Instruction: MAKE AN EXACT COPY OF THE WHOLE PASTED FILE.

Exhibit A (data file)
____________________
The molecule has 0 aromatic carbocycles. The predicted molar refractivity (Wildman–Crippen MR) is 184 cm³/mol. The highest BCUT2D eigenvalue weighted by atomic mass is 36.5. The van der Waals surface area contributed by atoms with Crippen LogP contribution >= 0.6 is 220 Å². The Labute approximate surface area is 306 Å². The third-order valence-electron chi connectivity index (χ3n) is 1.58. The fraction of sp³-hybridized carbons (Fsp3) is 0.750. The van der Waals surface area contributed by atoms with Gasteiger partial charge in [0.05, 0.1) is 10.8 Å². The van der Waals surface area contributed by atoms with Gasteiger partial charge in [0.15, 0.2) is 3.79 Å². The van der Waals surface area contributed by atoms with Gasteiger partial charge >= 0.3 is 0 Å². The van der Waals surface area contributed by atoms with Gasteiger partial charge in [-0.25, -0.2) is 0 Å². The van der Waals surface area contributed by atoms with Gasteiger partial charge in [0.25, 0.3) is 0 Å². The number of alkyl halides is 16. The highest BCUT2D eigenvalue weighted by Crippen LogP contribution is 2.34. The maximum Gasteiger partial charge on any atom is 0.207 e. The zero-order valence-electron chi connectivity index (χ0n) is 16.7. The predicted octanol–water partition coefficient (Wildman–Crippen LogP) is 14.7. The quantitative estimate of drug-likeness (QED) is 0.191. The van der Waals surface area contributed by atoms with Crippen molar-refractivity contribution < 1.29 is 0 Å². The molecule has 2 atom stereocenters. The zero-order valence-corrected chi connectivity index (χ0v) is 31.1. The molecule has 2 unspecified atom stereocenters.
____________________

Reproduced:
The molecule has 0 aromatic carbocycles. The predicted molar refractivity (Wildman–Crippen MR) is 184 cm³/mol. The highest BCUT2D eigenvalue weighted by atomic mass is 36.5. The van der Waals surface area contributed by atoms with Crippen LogP contribution >= 0.6 is 220 Å². The Labute approximate surface area is 306 Å². The third-order valence-electron chi connectivity index (χ3n) is 1.58. The fraction of sp³-hybridized carbons (Fsp3) is 0.750. The van der Waals surface area contributed by atoms with Gasteiger partial charge in [0.05, 0.1) is 10.8 Å². The van der Waals surface area contributed by atoms with Gasteiger partial charge in [0.15, 0.2) is 3.79 Å². The van der Waals surface area contributed by atoms with Gasteiger partial charge >= 0.3 is 0 Å². The van der Waals surface area contributed by atoms with Gasteiger partial charge in [-0.25, -0.2) is 0 Å². The van der Waals surface area contributed by atoms with Gasteiger partial charge in [0.25, 0.3) is 0 Å². The number of alkyl halides is 16. The highest BCUT2D eigenvalue weighted by Crippen LogP contribution is 2.34. The maximum Gasteiger partial charge on any atom is 0.207 e. The zero-order valence-electron chi connectivity index (χ0n) is 16.7. The predicted octanol–water partition coefficient (Wildman–Crippen LogP) is 14.7. The quantitative estimate of drug-likeness (QED) is 0.191. The van der Waals surface area contributed by atoms with Crippen molar-refractivity contribution < 1.29 is 0 Å². The molecule has 2 atom stereocenters. The zero-order valence-corrected chi connectivity index (χ0v) is 31.1. The molecule has 2 unspecified atom stereocenters.